Stolen logins and passwords can be used by attackers to compromise official extensions.
Google Chrome browser extensions developers have become the goal of a large-scale phishing campaign, in which attackers tried to collect credentials for accounts on Google, forcing application creators to visit malicious sites.
With the help of stolen logins and passwords, cybercriminals could log in to the Chrome Web Store control panel and distribute malicious versions of official extensions, ZDNet writes.
Last summer, researchers recorded a similar campaign, as a result of which attackers modified a number of extensions, including Web Developer, Chrometana, Infinity New Tab, CopyFish, Web Paint, Social Fixer, TouchVPN, and Betternet VPN.
As part of a new campaign, scammers are sending letters (dev-support @ webstoredevsupport [.] Com) on behalf of a certain Kevin Murphy (allegedly Kevin Murphy), an employee of the Chrome Web Store team.
In the message, the criminals are trying to force developers under the threat of blocking the account to specify the real e-mail address in the form of Google Form, referring to the new Google policy.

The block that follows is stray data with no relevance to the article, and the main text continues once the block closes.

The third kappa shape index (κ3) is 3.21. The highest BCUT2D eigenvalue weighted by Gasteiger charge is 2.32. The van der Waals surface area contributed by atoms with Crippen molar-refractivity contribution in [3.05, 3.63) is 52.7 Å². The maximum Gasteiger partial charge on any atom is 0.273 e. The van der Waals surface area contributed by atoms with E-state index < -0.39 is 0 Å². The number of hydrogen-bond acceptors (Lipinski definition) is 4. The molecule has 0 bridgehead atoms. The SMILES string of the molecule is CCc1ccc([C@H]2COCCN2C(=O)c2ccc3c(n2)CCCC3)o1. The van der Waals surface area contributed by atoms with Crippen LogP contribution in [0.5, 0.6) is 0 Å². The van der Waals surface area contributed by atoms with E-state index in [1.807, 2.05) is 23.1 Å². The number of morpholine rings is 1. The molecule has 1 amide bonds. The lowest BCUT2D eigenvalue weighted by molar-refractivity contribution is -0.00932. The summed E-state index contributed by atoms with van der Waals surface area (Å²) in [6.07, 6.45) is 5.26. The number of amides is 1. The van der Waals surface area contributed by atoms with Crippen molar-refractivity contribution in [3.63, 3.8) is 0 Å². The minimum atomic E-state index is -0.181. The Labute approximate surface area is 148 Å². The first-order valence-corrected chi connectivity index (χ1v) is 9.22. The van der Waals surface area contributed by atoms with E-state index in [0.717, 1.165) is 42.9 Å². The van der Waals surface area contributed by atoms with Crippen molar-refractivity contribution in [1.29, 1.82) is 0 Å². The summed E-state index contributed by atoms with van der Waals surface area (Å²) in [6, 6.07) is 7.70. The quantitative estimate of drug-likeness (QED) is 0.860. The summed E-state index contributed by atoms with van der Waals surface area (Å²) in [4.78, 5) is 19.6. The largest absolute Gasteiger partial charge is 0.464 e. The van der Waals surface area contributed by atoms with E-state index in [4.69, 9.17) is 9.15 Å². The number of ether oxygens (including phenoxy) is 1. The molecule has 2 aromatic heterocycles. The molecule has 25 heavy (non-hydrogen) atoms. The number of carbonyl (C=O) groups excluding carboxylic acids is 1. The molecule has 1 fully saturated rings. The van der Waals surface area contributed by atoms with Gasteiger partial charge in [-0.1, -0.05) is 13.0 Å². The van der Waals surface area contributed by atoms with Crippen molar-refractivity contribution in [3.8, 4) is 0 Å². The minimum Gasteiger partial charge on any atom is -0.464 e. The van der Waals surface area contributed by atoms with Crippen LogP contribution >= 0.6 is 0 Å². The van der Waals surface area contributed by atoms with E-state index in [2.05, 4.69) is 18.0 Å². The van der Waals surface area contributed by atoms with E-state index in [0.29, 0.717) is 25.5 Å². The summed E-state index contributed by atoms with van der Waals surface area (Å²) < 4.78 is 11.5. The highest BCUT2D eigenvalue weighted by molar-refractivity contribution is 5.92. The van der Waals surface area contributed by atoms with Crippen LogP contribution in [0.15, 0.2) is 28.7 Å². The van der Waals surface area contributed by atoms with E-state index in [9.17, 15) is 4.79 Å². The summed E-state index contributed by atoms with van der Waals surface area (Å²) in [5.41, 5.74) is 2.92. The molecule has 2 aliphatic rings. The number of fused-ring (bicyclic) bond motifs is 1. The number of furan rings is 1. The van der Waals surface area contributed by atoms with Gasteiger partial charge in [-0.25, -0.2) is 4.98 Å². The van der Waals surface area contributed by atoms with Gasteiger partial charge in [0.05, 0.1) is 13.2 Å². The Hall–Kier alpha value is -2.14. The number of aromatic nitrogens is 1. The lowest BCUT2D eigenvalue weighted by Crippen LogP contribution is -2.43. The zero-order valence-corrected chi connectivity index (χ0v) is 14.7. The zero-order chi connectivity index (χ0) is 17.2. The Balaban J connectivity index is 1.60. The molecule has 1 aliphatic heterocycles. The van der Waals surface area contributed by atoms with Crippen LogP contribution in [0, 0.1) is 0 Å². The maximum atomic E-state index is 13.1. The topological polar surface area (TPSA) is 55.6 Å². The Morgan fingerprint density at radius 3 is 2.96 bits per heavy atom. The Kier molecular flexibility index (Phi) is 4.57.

When clicking on the link, the victims appeared on the profile.chromewebstoresupport [.] Com page, requesting authorization in the Google account. Then users are redirected to a clone of the current Google authorization page.
Attentive developers might have noticed that the link to the form redirected the user to the usgbc.org domain, but there will always be someone who does not pay attention to such moments and will be the victim of intruders. In this regard, there is a high probability that in the near future we will hear about cases of compromised extensions for Chrome.
It is worth noting that Google does not use the Google Form to manage account settings. Developers who have filled out such a form are advised to change the account password as soon as possible and conduct a full audit of the extensions for malicious or suspicious code.